“The action of a deadlift directly counteracts the act of sitting by extending the knees and hips,” explains Sinkler, “and ends in a ‘standing tall’ posture, with the head balanced directly over the midline of the body.” Plus, she explains, “there are many variations of the deadlift, giving people of all strength levels and anthropological differences (limb length, for example) the chance to execute a deadlift that works for their body type.”
Gentilcore works with a number of high-performing athletes and loves the deadlift. “You would be hard-pressed to find another exercise that trains the entire body as well as the deadlift does. While it’s predominately a lower-body exercise (hamstrings, glutes, quadriceps), it’s also a fantastic upper-back exercise. It also trains grip strength and can offset many of the postural imbalances many people accumulate sitting in front of a computer all day. In many ways, it’s the ultimate strength and muscle building exercise.” Gentilcore also notes that when it comes to working with athletes, the deadlift can help improve key ingredients of athleticism such as sprinting and jumping.
Mike Boyle is another Boston-area strength coach and owner of Mike Boyle Strength and Conditioning. Boyle, who has helped Boston University win two NCAA Division I National Championships in hockey, says his favorite lower-body exercise is the split-leg squat. “Athletes move on one leg at a time the majority of the time and split squats help develop strength, balance and mobility, all with one move.” In addition, Boyle favors training on one leg at a time because it necessitates using lighter loads, which can reduce the risk of injury from training.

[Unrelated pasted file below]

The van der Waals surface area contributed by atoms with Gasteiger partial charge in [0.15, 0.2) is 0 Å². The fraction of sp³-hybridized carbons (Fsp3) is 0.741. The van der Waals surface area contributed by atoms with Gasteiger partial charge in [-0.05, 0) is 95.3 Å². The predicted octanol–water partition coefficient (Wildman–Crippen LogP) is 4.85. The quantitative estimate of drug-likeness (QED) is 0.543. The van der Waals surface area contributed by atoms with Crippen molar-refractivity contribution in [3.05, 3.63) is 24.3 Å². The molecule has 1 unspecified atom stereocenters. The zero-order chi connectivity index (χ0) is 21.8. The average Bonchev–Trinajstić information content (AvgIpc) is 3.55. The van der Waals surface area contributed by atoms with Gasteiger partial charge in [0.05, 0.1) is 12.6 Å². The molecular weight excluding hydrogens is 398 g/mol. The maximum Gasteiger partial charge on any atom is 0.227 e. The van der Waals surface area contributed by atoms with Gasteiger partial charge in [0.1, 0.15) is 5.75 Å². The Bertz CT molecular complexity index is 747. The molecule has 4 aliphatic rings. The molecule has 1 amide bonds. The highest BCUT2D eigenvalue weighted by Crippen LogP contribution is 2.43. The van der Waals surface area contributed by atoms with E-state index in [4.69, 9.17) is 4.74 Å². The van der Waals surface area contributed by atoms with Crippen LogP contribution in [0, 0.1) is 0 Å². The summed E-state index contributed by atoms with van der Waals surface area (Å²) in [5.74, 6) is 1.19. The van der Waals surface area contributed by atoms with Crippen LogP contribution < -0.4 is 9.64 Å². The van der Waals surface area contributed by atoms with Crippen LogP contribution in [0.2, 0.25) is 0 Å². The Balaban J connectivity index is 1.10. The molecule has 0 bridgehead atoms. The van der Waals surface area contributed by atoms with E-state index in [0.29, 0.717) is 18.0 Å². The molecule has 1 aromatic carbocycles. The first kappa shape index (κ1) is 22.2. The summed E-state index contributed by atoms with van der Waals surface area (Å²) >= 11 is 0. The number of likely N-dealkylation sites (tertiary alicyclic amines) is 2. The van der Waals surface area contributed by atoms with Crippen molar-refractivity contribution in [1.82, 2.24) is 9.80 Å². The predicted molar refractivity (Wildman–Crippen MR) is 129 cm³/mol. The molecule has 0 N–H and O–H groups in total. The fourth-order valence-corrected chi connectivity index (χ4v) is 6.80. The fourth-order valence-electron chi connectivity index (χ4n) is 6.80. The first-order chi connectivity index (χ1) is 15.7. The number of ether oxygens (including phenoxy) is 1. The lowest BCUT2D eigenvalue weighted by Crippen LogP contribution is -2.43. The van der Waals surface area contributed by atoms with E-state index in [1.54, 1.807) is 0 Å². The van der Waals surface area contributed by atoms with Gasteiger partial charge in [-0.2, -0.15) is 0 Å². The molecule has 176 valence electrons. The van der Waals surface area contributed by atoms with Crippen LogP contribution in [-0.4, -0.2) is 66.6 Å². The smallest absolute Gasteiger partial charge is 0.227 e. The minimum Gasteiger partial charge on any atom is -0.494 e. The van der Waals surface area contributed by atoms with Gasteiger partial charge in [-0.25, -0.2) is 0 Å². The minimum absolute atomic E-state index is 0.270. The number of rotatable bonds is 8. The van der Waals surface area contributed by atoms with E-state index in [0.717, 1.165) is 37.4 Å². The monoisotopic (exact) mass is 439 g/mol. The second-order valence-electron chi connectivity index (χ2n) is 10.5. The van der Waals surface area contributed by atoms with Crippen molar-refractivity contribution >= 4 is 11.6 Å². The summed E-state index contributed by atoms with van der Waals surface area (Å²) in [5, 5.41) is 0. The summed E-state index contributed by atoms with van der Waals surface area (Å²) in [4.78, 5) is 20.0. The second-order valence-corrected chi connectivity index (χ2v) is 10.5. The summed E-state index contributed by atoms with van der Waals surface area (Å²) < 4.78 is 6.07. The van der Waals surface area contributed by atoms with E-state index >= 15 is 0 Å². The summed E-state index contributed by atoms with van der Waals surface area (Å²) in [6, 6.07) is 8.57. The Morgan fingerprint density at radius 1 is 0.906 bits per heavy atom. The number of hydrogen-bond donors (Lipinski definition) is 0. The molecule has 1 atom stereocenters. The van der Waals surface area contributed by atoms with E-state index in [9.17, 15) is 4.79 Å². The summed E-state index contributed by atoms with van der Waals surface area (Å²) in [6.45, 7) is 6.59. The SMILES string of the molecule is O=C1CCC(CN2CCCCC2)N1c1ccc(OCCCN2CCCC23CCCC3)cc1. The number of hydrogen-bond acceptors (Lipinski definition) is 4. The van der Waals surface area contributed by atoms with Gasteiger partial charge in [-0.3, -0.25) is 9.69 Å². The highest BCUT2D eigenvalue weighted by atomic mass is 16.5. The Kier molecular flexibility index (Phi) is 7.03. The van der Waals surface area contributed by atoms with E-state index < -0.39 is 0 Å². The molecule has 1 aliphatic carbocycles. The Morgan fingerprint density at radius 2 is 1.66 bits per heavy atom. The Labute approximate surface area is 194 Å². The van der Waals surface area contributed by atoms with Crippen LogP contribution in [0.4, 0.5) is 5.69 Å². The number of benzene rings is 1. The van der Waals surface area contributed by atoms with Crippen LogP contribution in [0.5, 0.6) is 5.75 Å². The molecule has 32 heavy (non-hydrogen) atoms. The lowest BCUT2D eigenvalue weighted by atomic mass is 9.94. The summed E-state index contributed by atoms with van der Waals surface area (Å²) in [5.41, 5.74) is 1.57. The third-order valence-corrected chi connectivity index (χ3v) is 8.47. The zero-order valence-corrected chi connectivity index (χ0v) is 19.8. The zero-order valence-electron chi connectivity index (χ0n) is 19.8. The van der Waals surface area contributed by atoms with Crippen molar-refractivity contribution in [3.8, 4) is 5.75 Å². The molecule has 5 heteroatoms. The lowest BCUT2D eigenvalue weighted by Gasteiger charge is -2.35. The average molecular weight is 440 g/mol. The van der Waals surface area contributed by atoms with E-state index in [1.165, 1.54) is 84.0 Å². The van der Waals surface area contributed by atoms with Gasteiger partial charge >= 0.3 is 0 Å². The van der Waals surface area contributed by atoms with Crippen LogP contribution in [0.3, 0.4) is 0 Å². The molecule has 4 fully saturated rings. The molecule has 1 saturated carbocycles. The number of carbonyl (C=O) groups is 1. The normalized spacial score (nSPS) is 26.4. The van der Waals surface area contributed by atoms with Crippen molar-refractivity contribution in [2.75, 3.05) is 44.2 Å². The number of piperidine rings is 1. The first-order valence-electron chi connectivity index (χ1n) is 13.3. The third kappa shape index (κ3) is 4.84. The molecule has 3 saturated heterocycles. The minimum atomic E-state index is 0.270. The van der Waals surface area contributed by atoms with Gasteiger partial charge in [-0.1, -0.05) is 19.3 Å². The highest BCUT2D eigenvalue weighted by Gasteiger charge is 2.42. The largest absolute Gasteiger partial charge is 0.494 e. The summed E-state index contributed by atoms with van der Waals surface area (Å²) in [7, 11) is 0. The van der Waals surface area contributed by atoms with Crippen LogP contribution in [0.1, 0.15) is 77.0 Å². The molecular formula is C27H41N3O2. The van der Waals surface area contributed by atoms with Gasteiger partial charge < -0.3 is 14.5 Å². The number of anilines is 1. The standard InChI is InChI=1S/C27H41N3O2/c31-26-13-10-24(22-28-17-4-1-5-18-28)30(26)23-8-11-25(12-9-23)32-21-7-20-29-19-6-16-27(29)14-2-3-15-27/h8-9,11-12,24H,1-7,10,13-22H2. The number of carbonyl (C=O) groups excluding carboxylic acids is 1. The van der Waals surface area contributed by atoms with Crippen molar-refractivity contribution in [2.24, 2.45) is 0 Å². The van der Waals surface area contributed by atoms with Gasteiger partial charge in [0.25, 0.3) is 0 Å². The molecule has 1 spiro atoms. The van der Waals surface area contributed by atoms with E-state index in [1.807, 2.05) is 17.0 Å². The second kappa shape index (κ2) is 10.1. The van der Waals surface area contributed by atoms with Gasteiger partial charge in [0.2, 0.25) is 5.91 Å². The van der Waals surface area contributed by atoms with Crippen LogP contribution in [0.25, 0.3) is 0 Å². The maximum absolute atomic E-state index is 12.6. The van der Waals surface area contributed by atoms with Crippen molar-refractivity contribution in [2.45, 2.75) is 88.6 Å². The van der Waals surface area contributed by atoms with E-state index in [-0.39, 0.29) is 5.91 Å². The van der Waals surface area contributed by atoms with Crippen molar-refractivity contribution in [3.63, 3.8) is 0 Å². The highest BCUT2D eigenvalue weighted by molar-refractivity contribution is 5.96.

Training the Upper Body
Upper-body exercises can be categorized into pushing or pulling movements. Pushing exercises can happen either in front of the body (like a push-up) or in an overhead manner (like a shoulder press). Likewise, pulling movements can include exercises that bring a mass closer to the body from the front (like a seated or bent-over row) or from an overhead position (such as a pull-up or lat pull-down). These are the exercises our experts chose for upper-body strength pushing and pulling movements: